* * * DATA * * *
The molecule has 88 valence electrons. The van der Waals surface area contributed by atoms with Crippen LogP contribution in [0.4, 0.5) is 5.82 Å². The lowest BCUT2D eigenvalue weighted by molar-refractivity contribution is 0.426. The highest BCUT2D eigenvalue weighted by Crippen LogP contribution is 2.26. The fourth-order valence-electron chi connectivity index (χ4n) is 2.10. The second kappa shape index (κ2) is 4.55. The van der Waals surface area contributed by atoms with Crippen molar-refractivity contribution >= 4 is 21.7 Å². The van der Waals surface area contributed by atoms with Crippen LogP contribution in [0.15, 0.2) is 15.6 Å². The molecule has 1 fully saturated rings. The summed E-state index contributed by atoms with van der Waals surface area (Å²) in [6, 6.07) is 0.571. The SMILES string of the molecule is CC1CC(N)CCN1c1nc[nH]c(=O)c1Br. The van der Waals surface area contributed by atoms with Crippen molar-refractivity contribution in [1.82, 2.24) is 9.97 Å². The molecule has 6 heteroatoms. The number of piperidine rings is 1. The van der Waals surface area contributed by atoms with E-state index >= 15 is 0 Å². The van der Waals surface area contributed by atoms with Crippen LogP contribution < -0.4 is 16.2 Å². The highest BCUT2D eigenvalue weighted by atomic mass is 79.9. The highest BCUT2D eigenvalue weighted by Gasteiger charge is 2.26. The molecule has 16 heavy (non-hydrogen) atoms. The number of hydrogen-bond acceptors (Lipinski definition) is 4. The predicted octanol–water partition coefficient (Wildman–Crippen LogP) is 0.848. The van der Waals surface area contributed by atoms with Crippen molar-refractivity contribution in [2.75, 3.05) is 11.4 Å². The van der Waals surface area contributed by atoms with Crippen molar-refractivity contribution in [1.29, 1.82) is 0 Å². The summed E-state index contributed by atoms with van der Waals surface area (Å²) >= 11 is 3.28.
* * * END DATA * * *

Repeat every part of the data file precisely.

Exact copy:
The molecule has 88 valence electrons. The van der Waals surface area contributed by atoms with Crippen LogP contribution in [0.4, 0.5) is 5.82 Å². The lowest BCUT2D eigenvalue weighted by molar-refractivity contribution is 0.426. The highest BCUT2D eigenvalue weighted by Crippen LogP contribution is 2.26. The fourth-order valence-electron chi connectivity index (χ4n) is 2.10. The second kappa shape index (κ2) is 4.55. The van der Waals surface area contributed by atoms with Crippen molar-refractivity contribution >= 4 is 21.7 Å². The van der Waals surface area contributed by atoms with Crippen LogP contribution in [0.15, 0.2) is 15.6 Å². The molecule has 1 fully saturated rings. The summed E-state index contributed by atoms with van der Waals surface area (Å²) in [6, 6.07) is 0.571. The SMILES string of the molecule is CC1CC(N)CCN1c1nc[nH]c(=O)c1Br. The van der Waals surface area contributed by atoms with Crippen molar-refractivity contribution in [1.82, 2.24) is 9.97 Å². The molecule has 6 heteroatoms. The number of piperidine rings is 1. The van der Waals surface area contributed by atoms with E-state index >= 15 is 0 Å². The van der Waals surface area contributed by atoms with Crippen LogP contribution < -0.4 is 16.2 Å². The highest BCUT2D eigenvalue weighted by atomic mass is 79.9. The highest BCUT2D eigenvalue weighted by Gasteiger charge is 2.26. The molecule has 16 heavy (non-hydrogen) atoms. The number of hydrogen-bond acceptors (Lipinski definition) is 4. The predicted octanol–water partition coefficient (Wildman–Crippen LogP) is 0.848. The van der Waals surface area contributed by atoms with Crippen molar-refractivity contribution in [2.75, 3.05) is 11.4 Å². The van der Waals surface area contributed by atoms with Crippen molar-refractivity contribution in [1.29, 1.82) is 0 Å². The summed E-state index contributed by atoms with van der Waals surface area (Å²) >= 11 is 3.28.